The name, alternately griffon or gryphon, appears to come from the ancient Greek gryps meaning “curled, curved, having a hooked nose,” according to Joe Nigg’s Wonder Beasts (see below for full title). When I first saw that, I was a bit puzzled: yes, the griffin has a hooked nose thanks to its eagle beak but the wings and fore-talons seem to be a more prominent feature than the nose. The name makes more sense when you realize some of the earlier representations, circa 1400s BCE, mate an eagle head to a lion body, as in the picture above of the griffin fresco in the “Throne Room” of the Palace of Knossos. Even as late as the classical period, the double griffin beam supports at Persepolis depicted something fairly similar. However, a cylinder seal from Susa, circa 2000 BCE, depicts the more familiar forebody of an eagle, including the wings, mated to the hindquarters of a lion. By the Middle Ages, the griffin was most commonly depicted in this familiar form.
Throughout history, the griffin has been associated with royalty (although the Knossos “Throne Room,” may not actually have been for the King). This is not surprising since the griffin combines the eagle, lord of sky, with the lion, lord of the land. It soon moved into heraldry where it can denote strength, leadership and military prowess. In British heraldry, both wingless male and winged female forms are used. Similarly, it can be rampant (standing on one hindleg) or passant (walking). Seems like if your going to have something as fierce as a griffin for your symbol, rampant might more appropriate but perhaps a griffin passant would suggest a wise war leader, rather than a ferocious one(?)
There are many references to griffins from Herodotus to the present. Though they seem to have originated in the eastern Mediterranean in Crete or Egypt, they came to be associated with the further east, Bactria and India. There, they were said to have a fondness for gold, scrapping it from their ground with their beaks and guarding it fiercely. Herodotus (5th century BCE) also has them procuring gold but in mountainous northern Europe. Pliny the Elder moves this to Scythia, north of the Black Sea, a region known in the Roman Era for its beautiful gold-work.
The gold association seems to be more a feature of antiquity, although those stories were collected and repeated in Medieval bestiaries. In the Middle Ages, griffins also acquired additional aspects: their talons were said to be a measure against poison, with some historical figures supposedly possessing cups made from their claws. The cups probably existed but as with unicorn horns and other fancies, crafted from a more mundane creature than a mythological beast. Their feathers were also said to cure blindness and some tales have the hero on a quest to acquire one to cure his father or the king of his land (the classic hero “faces horrible beast plot.”)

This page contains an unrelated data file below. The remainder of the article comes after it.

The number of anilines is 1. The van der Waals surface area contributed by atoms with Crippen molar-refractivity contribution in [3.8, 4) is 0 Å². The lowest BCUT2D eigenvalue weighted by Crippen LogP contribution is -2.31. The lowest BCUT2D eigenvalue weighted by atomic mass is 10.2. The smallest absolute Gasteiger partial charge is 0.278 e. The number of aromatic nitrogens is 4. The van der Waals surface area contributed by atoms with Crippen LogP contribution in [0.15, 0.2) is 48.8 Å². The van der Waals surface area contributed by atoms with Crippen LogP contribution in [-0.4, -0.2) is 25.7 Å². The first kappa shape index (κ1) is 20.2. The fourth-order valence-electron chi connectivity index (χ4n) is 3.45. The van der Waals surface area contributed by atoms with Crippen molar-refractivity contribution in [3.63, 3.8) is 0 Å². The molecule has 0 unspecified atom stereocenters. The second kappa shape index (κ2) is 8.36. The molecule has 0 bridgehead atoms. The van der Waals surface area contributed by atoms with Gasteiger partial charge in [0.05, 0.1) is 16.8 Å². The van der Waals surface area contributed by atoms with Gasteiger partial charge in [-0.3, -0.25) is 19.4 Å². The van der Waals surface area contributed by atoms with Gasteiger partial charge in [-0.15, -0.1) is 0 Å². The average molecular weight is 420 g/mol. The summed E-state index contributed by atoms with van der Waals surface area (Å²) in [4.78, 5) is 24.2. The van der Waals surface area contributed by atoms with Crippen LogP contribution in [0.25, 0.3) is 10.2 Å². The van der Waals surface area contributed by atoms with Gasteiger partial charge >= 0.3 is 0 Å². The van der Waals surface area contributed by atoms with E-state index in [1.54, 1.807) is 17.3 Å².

Traditionally, griffins hate (and ate) horses but the mating of a mare and a griffin was said to produce a hippogriff, which seems to be a relatively late addition to the bestiary.
Around the world, there are similar mythological aerial creatures although many are more over-sized eagles than a mix of eagle and a terrestrial animal. The Rukh (or Roc) of the Indian ocean was said to be able to carry off elephants. A creature similar to the Rukh terrorized in the China Sea, according to Benjamin of Tudela (who preceded Marco Polo to China by a century).
In the modern era, griffins are still quite common. You find them on corporate and sport logos and all over the fantasy world from books (Harry Potter’s Griffindors) to MMOs (you can hop on a griffin in World of Warcraft). They were one of the earliest creatures defined in Dungeons and Dragons, where they are depicted as a fairly tough opponent, weaker than a dragon but still requiring a seasoned group to face. Players prize them for the griffin eggs, typically valued at 2000 gold pieces, or as mounts.
In my current project, griffins were created by an Archon, a great wizard, who wanted a mount so his companion could accompany him when he rode a dragon. At the start of the book, the protagonist is a member of an order of griffin riders based on a floating fortress.
For further reading, Joe Nigg’s book (below) provides a good survey of various references to the griffin.
- Knossos: Palace of the Minoans (livescience.com)
- A Beastly Business (imagineerebooks.wordpress.com)
- Wonder Beasts: Tales and Lore of th Phoenix, Griffin, the Unicorn and the Dragon, by Joe Nigg (avaliable in e-book 🙂 )
- How much do Griffins eat? (mqallen.com)